So how are we supposed to have our proper fight-face on for next Tuesday's election when our governor insists on all this practical-and-fair, reaching-across-the-aisle stuff?
This week, Republican Gov. Charlie Crist, onetime contender to be the guy at John McCain's side right about now, did something remarkable.
Concerned by news of long lines awaiting the crush of voters determined to cast their ballots early — more than a million had done so statewide by early this week — Crist ordered extended hours at all early voting sites.
He did this despite the fact that county totals show more Democrats than Republicans vote early.
Meaning, he did this despite the fact that it could help the other side.
Since early voting began at select local libraries and government buildings last week, I've stopped by to see how things were going, figuring I'd early vote myself at some point.
"About two hours," said a couple leaving the College Hill Library in East Tampa. Scratch that. Ditto when I saw the line snaking around the Jan Kaminis Platt Library in South Tampa. I'd have to wait until I had more time or vote in the big one on Tuesday.
I wasn't the only one. More than once, I saw a new arrival get a look at all those people and do an about-face.
Still, it was kind of inspiring to see who waited. People brought folding chairs and crosswords and, of course, cell phones.
They chatted up strangers. They came when the sun was hot enough to fell the elderly and came when waiting meant shivering against a wintry wind.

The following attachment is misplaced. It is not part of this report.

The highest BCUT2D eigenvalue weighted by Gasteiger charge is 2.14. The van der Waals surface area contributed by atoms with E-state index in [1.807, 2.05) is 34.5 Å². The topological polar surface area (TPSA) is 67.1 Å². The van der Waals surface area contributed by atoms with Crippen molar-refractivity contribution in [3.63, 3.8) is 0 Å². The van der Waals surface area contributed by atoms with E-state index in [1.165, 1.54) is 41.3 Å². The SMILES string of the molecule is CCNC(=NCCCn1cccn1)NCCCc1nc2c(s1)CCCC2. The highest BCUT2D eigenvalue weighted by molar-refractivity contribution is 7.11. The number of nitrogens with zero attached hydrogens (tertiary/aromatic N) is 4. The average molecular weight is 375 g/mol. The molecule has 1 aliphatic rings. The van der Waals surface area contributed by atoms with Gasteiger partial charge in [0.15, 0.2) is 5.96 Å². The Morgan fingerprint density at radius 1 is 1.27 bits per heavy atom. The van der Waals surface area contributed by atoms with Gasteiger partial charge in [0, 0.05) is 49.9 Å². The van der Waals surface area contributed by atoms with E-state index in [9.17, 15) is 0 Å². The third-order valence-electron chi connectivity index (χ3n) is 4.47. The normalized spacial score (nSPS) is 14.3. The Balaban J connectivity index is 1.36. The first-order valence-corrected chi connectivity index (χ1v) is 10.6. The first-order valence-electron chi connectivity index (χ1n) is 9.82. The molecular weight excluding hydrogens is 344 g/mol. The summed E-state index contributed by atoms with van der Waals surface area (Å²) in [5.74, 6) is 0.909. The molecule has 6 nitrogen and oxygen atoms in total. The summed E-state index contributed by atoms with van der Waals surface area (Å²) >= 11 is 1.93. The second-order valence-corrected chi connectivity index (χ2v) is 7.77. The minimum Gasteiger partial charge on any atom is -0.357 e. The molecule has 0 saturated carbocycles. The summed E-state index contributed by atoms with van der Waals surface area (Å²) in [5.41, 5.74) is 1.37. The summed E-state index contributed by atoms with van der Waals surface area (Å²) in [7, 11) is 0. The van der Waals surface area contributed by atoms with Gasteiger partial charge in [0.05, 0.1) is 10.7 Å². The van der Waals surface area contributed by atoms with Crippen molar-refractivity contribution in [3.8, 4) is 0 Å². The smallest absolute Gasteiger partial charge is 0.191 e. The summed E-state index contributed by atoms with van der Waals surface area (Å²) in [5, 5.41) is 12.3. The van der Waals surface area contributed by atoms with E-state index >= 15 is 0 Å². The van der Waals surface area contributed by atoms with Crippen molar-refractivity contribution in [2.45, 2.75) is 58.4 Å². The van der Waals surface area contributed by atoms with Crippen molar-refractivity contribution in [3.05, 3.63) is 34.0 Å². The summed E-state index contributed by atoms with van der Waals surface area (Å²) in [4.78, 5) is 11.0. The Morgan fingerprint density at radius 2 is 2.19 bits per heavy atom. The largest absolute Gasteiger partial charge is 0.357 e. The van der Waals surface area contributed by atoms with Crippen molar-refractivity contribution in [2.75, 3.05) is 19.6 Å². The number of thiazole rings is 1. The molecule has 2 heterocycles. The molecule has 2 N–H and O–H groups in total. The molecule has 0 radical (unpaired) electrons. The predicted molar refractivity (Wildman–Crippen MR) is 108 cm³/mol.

On a Saturday morning at Sam's Club, it seemed like every fourth person sported an I-Voted sticker, showing they hit the polls before errands.
We are a country at war, in economic crisis, and we are determined to have a say in what's next.
But you had to wonder about anyone who couldn't afford to wait that long, about any hindrance that could keep the people from the polls.
After the governor extended weekday hours to 7 a.m. to 7 p.m. (with weekend hours varying by county), I gave it another shot. The morning after the change, I found a two-hour parking meter in downtown Tampa, plunked in the maximum number of quarters, and took a crowded elevator to the 16th floor and the Supervisor of Elections Office.
Five people stood in line in front of me. I got my ballot, hit the booth, filled in my ovals, put it in the machine, slapped on my I-Voted sticker and was out the door.
From the time I got out of my car until I climbed back in took about 22 minutes — including a protracted discussion with strangers about a bake sale at the Tax Collector's Office, and the merits of apple vs. cherry pie.
Which is not to say lines won't still be long. Too long, even.
By 6:30 a.m. the day after the governor made his decree, 30 or so people were already lined up outside the College Hill Library.
But some clearheaded, nonpartisan, much-needed relief has been offered up. And despite problems, long lines have already said something about perseverance and determination at a time we could sure use both.
Good the governor saw it, too.